The Future of Gun Ownership
Field & Stream’s Gun Nuts blog has been covering (here and here) the recent story of Defense Distributed, a group seeking to create the first 3-D printable gun. Defense Distributed has coined this project the ‘WikiWeapon” and it is outlined in the video embedded in this post. Simply put, the goal is to create a 3-D printable gun which would safely fire one round of .22LR ammunition. The designs for this gun would then be spread through free file sharing around the world.
Defense Distributed has libertarian goals in mind with this project. They believe their work is helping to break down one of the last frontiers of tyranny i.e. the control of manufacturing. A recent twist in the story was the revocation of their lease of a 3-D printer from it’s manufacturer.
In a letter to (Defense Distributed Founder Cody) Wilson dated Sept. 26, the legal counsel for Stratasys Inc. informed Wilson that it was cancelling his lease of the company’s uPrint SE printer. “It is the policy of Stratasys not to knowingly allow its printers to be used for illegal purposes,” the company wrote, noting that Wilson lacked a federal license for manufacturing firearms.
Wilson has maintained that he doesn’t need a license, because he’s not planning to sell the weapon. But Stratasys was not impressed. Wired’s Danger Room blog reports that the company’s representatives showed up at his door to seize the device. Now he’ll have to find another printer—and according to Danger Room, he’s considering obtaining a manufacturing license even though he doesn’t believe it’s legally required. Meanwhile, his group has posted Stratasys’ letter online with the caption, “Imagine if your biggest part in the human drama was to stand in the way of an innovation.”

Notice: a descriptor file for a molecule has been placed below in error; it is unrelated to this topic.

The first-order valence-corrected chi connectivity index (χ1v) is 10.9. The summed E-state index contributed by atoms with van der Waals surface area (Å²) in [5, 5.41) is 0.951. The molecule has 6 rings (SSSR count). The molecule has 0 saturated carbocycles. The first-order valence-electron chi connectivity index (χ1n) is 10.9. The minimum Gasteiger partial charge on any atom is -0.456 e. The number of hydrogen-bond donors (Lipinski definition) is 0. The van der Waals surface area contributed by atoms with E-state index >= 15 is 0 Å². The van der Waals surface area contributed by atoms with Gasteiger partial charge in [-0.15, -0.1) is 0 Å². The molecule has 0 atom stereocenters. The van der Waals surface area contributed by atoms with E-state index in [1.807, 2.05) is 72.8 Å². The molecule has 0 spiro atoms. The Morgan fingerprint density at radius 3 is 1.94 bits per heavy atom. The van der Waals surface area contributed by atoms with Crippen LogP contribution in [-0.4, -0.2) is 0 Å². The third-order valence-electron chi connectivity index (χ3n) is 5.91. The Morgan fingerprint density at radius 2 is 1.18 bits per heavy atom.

As a believer that the public ownership of guns is indeed a check against government tyranny, my inclination is to support a project like this. The WikiWeapon has been compared to the Liberator Guns of WWII, designed to be air-dropped to insurgent forces and used to kill occupying soldiers and acquire their weapons.With Liberator pistols the goal was to create morale problems for troops in occupied countries who would know that thousands of these could be in the hand of the population. This was a real concern in WWII but of course the problem in the most unstable parts of the world today is too many guns.
Beyond guns, it’s interesting to speculate how much power the public would have if this type of manufacturing could become more diverse. The first item that comes to my mind is medicine. Imagine how the world would change if access to medicine was as cheap as buying certain chemicals in bulk and having a friend safely whip up your meds in his basement? Technology is an amazing thing.